The Uber of Physical Therapy

Created out of need to streamline scheduling of therapists, Zuum is a new app that pairs therapists with patients. With the success of on-demand services like Uber, it was a no brainer that model could span across other industries.

Read about how the Zuum app is growing in Texas and the home healthcare services.

As is often the case, it was a nagging business problem that spurred Nate Foreman and several colleagues to fashion a solution with innovative technology.

Since Foreman’s home care physical therapy staffing company opened in 2011, it has grown into a $16 million a year business with 350 therapists in the field in Texas’ major cities, as well as in Michigan and Ohio.

The scheduling of those therapists—assigning them to make house calls with patients—became a bigger and bigger problem as the business grew, the 34-year-old Foreman says.

The solution they developed, an application called Zuum, was inspired by on-demand services such as ride-hailing Uber and Favor delivery, except in this case it’s physical therapists who take assignments instead of drivers.

Talking at Foreman Therapy Services’ office in a tower off LBJ Freeway, Foreman explained how the Zuum app works.

Foreman credits Zuum with easing the company’s recent growth, allowing it to scale up  without having to hire more people.
Therapists working for the company specify a service area—how far they’re willing to travel to work—and when Foreman Therapy is assigned a patient, a scheduler in the office puts out a message through Zuum. Therapists who cover the patient’s location respond whether they’re available to take the work.

The scheduler looks at the available therapists and chooses who might fit the assignment best based on factors such as experience, credentials, and work history.

“If you’re a home health agency, it’s so stressful getting patients staffed out,” Foreman explains. Before they began testing and using the app in October 2016, he explains, “We had to pull our map, a physical map, and ask ourselves which therapists covers, say, Rockwall. Then you’d text or email or call them and wait for a response. There’s always communication, so there’d be hundreds of texts and emails coming in.”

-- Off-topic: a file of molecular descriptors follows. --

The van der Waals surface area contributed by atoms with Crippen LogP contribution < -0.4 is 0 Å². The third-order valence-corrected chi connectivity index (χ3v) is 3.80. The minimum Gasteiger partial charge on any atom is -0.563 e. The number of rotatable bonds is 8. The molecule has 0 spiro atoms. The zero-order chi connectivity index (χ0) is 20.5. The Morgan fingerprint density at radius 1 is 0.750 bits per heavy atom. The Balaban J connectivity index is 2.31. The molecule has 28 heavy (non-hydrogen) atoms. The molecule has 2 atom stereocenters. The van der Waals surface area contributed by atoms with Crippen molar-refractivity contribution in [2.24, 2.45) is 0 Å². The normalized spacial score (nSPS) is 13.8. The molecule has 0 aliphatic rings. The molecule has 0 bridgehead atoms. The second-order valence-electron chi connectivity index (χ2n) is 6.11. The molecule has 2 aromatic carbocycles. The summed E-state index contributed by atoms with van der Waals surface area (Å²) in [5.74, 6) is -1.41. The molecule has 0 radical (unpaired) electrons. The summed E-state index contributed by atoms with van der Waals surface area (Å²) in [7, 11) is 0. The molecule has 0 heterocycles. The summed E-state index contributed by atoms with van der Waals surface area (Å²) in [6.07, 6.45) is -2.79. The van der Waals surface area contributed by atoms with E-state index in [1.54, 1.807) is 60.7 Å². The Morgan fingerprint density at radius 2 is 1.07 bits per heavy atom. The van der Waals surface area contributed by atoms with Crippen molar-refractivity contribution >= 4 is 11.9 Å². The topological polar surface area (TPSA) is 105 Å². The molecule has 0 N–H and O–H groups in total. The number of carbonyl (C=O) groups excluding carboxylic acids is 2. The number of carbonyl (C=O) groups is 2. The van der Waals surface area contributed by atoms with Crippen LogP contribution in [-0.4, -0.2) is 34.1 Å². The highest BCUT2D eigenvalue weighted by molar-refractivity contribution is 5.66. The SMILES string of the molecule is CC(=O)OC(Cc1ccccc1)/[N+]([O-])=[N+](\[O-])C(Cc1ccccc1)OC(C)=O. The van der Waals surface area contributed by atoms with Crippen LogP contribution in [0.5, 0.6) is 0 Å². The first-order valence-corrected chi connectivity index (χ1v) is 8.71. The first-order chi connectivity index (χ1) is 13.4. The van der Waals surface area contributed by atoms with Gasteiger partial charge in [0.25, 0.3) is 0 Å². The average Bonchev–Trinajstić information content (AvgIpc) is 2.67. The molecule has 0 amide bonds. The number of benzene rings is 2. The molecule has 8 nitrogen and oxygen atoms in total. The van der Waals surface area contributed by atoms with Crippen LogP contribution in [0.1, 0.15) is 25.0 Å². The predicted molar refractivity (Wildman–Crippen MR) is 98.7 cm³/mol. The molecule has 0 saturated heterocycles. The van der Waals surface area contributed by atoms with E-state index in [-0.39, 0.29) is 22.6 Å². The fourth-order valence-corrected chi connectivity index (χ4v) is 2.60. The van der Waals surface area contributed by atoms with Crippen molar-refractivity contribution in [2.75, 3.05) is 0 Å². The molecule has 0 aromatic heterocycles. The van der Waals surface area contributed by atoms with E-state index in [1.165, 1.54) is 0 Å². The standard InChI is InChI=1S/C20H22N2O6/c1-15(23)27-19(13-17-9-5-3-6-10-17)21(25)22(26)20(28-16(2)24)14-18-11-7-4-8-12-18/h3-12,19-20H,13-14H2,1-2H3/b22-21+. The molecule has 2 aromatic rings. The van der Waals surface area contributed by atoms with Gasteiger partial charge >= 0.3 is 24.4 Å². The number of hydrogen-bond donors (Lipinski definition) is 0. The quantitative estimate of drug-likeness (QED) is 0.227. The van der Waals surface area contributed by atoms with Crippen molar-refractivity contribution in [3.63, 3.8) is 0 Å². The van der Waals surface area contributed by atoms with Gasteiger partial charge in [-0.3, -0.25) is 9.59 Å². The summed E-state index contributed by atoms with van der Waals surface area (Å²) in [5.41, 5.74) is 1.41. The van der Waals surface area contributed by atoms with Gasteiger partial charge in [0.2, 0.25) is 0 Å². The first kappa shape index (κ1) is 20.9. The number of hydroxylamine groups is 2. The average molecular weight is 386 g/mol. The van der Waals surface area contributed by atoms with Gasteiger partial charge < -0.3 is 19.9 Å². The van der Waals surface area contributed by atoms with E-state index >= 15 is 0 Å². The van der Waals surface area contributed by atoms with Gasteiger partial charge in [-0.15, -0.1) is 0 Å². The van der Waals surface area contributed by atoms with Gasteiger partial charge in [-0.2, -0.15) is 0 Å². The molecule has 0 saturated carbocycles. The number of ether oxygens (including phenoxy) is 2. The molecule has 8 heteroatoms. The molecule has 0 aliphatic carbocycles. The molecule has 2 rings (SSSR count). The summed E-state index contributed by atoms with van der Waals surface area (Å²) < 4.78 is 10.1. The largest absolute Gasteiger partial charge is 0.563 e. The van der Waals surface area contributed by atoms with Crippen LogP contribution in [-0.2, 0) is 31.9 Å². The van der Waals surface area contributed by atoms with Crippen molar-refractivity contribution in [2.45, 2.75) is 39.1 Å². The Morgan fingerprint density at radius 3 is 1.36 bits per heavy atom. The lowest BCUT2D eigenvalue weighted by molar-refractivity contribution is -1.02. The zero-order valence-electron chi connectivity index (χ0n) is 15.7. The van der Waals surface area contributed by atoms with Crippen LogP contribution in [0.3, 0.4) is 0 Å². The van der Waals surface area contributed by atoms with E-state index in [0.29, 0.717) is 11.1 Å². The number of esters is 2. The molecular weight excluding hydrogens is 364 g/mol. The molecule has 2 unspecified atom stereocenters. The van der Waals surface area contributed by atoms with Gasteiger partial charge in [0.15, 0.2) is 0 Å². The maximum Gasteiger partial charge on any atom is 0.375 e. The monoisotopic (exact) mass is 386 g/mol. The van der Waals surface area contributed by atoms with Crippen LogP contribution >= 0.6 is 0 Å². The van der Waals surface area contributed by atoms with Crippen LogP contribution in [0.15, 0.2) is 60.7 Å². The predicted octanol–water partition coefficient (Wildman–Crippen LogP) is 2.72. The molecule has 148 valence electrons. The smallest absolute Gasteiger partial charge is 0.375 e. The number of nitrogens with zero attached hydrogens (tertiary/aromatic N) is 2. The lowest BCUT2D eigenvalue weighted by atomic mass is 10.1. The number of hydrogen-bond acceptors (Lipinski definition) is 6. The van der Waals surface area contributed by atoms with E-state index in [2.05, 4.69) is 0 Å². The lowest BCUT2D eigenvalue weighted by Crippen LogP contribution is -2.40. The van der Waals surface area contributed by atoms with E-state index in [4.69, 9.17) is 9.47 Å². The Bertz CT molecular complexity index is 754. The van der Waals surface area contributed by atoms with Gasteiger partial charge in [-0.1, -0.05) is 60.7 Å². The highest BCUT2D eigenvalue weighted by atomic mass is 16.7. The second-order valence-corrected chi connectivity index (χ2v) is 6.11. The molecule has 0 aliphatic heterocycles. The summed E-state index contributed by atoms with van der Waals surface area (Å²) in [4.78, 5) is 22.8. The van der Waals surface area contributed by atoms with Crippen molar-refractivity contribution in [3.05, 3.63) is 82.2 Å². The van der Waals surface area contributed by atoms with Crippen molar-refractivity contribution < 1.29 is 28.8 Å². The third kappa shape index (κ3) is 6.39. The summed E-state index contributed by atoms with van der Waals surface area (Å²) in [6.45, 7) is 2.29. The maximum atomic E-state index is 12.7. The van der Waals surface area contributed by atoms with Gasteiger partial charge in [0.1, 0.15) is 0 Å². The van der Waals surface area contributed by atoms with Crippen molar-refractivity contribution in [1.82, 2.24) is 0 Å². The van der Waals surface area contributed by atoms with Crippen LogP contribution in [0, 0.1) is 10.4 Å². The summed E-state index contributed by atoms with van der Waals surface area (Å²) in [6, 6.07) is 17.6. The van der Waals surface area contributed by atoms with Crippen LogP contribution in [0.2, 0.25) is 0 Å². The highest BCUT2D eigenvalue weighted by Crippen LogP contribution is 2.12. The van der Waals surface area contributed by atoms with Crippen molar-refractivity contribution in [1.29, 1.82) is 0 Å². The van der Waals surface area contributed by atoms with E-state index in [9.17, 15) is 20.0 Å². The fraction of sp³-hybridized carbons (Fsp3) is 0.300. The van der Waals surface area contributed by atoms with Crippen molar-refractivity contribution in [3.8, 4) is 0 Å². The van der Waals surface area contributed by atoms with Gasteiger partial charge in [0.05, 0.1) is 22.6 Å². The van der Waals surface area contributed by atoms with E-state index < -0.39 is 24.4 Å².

Under that system, the first therapist to respond typically got the assignment, which meant less attention was paid to finding the right therapist for the patient and ensuring the best quality of care.

From a manager’s perspective, Zuum increases accountability by fully documenting the scheduling and fulfilling of assignments, Foreman says. “There’s usually less accountability when you’re working with staff that is out and about,” he says. With the app, the therapist gathers an electronic signature from the patient and the event is recorded with a GPS location and time stamp.


Two Dallas startups have received a lot of attention for bringing the on-demand Uber model to patient healthcare and reviving that oldest of medical traditions: the house call.

Family Health On Call launched in September 2016 and through November 2017 made 408 house calls in its three service areas, all sub-parts of the Dallas-Fort Worth area. Their medical professionals serve both adults and children. Depending on the time of the day, anywhere from one to three physicians, physician assistants, or nurse practitioners staff the service areas, ready to make calls to patients who’ve requested them on the company’s app, company spokesman Scott Summerall explained. The company is partnered with Children’s Health Dallas.

PediaQ, another app-triggered service specializing in pediatrics, opened in 2015 and reported making more than 2,500 house calls in the Dallas and Houston areas in its first year in operation. That early success attracted $4.5 million in additional funding that the company has used to expand into other Texas cities. The company offers video consultation in addition to house calls, accepts most major insurance plans, and touts its prices as being lower than a visit to an urgent care clinic. Without insurance, a house call runs $175, including a $25 convenience fee.
Foreman credits Zuum with easing the company’s recent growth, allowing it to scale up business without having to hire more people on the scheduling side. He says Foreman’s headquarters staff numbers just eight.

Mark Rodriguez, director of business development at Foreman Therapy, says the company streamlined its processes and eliminated a variety of spreadsheet records when it adopted Zuum.

“Zuum makes any home health agency super-efficient,” says Manish Patel, director of technology for Argos Infotech, who helped develop the app.

That’s important, Foreman says, because a large part of income for a company like his comes from reimbursement from federal health insurance programs such as Medicare. And those programs are keeping payments to medical providers tight as a way to force more efficiency and innovation. (Foreman Therapy also charges customers who can then, in turn, bill their insurance or Medicare.)

Foreman, Patel, and Rodriguez are collaborating on Zuum, which is being developed as a startup apart from the physical therapy company, Foreman says.

After a year of testing and refining, they’ve started to pitch it to home health agencies, including the many that refer physical therapy patients to Foreman. “We’re self-funding now, but once we get five, 10 clients, we’ll need to start raising investment,” Foreman says. “We’re going to have to send people out to give demonstrations and show the technology, and that will take a bigger commitment.”

Written by Thomas Korosec in D CEO January-February 2018

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